While my background is as a long-only investor, I believe there are very few asymmetric opportunities for the risk-averse long investor in today's market. While this is a negative, the upshot is that there is no shortage of exciting opportunities to short (massively) overvalued stocks. Today, I will profile three stocks which I believe are significantly mispriced and are likely to fall more than 50% over a 24-month time horizon. My criteria are as follows:
- Market cap > $500 million
- P/E greater than 50x
- Limited competitive advantages or unproven business model
- Cyclicality which isn't being taken into account by the market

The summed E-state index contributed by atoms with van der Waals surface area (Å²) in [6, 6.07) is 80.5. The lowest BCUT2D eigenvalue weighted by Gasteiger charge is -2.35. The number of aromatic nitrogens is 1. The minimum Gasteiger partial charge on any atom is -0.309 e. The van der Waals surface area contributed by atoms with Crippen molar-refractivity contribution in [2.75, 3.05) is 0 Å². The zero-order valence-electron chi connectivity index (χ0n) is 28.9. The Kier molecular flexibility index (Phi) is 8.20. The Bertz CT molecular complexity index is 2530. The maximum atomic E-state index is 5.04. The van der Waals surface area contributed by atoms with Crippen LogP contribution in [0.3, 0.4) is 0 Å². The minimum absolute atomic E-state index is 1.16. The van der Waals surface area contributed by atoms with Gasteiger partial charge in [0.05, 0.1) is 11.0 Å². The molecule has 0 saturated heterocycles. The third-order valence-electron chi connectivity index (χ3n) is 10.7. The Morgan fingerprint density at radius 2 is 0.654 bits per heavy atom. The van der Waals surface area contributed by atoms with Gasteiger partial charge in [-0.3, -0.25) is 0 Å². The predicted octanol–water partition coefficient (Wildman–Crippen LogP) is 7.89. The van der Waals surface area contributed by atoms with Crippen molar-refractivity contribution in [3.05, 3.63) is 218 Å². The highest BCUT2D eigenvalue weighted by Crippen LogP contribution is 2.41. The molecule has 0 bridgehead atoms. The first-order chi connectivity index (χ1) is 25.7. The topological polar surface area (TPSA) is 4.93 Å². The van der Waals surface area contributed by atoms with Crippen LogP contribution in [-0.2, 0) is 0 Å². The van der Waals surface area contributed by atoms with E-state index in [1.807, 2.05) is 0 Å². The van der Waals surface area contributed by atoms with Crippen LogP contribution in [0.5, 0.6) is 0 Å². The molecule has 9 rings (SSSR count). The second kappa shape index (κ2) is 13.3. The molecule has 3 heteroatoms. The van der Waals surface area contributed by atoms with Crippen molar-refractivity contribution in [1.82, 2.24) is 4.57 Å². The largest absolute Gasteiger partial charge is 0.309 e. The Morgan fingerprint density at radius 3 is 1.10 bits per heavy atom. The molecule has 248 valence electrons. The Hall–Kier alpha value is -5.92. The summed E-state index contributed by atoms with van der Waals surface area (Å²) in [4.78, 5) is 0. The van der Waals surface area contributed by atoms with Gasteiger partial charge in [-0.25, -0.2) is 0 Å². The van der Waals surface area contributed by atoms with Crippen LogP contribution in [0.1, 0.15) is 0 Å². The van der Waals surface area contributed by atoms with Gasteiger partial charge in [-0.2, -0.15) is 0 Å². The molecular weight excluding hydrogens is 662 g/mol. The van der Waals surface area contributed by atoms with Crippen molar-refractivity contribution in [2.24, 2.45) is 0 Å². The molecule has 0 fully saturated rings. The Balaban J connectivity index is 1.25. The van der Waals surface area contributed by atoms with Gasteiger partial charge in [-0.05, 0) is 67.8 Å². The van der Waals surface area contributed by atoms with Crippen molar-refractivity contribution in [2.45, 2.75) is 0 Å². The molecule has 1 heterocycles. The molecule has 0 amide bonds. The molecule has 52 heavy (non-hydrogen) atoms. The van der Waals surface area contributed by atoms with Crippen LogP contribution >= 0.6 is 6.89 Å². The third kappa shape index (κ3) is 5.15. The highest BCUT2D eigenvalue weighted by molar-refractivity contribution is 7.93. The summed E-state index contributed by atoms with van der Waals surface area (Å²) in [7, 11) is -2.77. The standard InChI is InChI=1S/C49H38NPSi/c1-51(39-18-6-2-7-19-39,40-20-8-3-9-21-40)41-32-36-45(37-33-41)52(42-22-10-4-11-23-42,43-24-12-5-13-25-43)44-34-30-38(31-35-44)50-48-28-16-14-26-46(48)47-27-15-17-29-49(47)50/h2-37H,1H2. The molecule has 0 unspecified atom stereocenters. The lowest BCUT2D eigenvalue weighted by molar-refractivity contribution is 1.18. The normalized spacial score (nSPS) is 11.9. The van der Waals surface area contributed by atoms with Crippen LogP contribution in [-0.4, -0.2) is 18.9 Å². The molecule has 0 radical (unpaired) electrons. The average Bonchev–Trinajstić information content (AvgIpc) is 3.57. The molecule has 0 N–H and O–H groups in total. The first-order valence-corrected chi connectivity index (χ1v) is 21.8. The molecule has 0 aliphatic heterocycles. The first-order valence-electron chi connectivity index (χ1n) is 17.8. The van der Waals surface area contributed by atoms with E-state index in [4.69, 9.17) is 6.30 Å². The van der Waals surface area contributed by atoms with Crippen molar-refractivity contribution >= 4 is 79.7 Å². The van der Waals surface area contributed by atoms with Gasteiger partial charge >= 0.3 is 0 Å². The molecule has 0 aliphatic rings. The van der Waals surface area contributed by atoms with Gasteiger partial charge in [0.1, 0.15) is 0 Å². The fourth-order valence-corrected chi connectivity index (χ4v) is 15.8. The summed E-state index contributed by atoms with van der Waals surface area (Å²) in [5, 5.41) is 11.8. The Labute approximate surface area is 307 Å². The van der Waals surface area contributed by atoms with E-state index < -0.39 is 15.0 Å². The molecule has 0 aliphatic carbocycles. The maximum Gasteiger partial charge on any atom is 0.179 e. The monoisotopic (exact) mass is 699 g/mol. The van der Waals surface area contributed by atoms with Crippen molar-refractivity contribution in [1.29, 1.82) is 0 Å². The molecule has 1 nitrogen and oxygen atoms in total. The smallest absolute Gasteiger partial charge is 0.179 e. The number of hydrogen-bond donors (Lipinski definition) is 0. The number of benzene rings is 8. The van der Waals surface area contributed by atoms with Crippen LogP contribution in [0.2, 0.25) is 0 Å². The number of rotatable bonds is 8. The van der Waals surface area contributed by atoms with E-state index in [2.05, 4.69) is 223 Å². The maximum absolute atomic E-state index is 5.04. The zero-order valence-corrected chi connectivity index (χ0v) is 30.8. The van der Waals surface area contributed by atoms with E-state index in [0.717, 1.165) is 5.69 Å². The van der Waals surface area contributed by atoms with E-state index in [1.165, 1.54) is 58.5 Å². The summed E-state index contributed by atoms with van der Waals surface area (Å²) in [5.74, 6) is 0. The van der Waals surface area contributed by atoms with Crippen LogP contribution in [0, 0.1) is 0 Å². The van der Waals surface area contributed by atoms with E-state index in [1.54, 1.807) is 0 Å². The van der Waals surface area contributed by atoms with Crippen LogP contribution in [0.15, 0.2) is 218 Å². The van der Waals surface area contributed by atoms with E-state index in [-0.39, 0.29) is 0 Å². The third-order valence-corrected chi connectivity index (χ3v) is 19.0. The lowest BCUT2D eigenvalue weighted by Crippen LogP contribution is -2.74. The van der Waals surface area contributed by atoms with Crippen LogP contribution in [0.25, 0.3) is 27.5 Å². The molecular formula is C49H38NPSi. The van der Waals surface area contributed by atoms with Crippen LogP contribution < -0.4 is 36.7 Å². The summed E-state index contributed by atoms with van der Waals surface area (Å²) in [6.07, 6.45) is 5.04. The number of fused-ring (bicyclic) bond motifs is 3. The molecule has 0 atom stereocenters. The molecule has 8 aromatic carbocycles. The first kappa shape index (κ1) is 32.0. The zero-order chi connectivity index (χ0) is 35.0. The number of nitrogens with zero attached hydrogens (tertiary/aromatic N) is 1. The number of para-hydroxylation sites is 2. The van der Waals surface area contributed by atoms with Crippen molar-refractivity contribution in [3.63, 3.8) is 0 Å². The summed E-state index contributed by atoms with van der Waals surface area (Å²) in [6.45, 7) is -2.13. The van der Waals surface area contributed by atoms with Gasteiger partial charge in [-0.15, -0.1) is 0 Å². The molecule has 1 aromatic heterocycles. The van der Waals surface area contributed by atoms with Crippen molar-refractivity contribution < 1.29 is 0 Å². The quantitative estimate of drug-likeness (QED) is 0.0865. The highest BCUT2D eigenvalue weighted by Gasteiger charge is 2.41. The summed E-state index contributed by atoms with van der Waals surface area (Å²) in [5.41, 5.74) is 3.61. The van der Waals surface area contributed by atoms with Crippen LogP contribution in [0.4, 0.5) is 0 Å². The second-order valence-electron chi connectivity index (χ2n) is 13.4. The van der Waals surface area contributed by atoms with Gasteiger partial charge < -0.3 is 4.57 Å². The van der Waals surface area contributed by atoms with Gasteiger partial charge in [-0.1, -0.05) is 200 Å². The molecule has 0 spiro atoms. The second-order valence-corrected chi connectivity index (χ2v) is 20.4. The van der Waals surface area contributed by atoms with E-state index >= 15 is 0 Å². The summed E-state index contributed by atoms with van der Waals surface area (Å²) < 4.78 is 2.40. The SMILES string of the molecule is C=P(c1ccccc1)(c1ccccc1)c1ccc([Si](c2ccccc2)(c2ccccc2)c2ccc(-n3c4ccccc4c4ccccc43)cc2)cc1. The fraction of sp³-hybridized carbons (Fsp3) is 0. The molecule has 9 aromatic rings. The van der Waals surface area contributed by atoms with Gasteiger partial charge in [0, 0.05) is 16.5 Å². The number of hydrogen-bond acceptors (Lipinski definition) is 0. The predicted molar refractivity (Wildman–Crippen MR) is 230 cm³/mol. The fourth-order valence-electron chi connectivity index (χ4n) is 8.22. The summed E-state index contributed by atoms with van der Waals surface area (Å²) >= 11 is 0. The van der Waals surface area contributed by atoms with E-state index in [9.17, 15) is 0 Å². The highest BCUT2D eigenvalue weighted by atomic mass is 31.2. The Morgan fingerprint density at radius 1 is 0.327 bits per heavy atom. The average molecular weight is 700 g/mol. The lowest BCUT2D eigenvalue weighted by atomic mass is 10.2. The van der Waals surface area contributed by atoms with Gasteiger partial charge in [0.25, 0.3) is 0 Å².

SolarCity (NASDAQ:SCTY) shares have increased nine-fold from their 2012 IPO price. Despite a litany of risk factors, speculators are captivated by the simple story of an Elon Musk-led company with a leading position in a growing market. While I don't debate any of the three aforementioned points (and betting against Musk causes me to think twice - ok more than twice), the company faces a litany of risk factors which are seemingly being ignored by investors. Firstly, the company has limited proprietary technology (outside of the software it uses to assess customer needs/options). The model has (and will continue to be) replicated by competitors' packaging equipment, financing, and installation services - this will drive down margins (we've already seen gross margins decline over 10% in two years).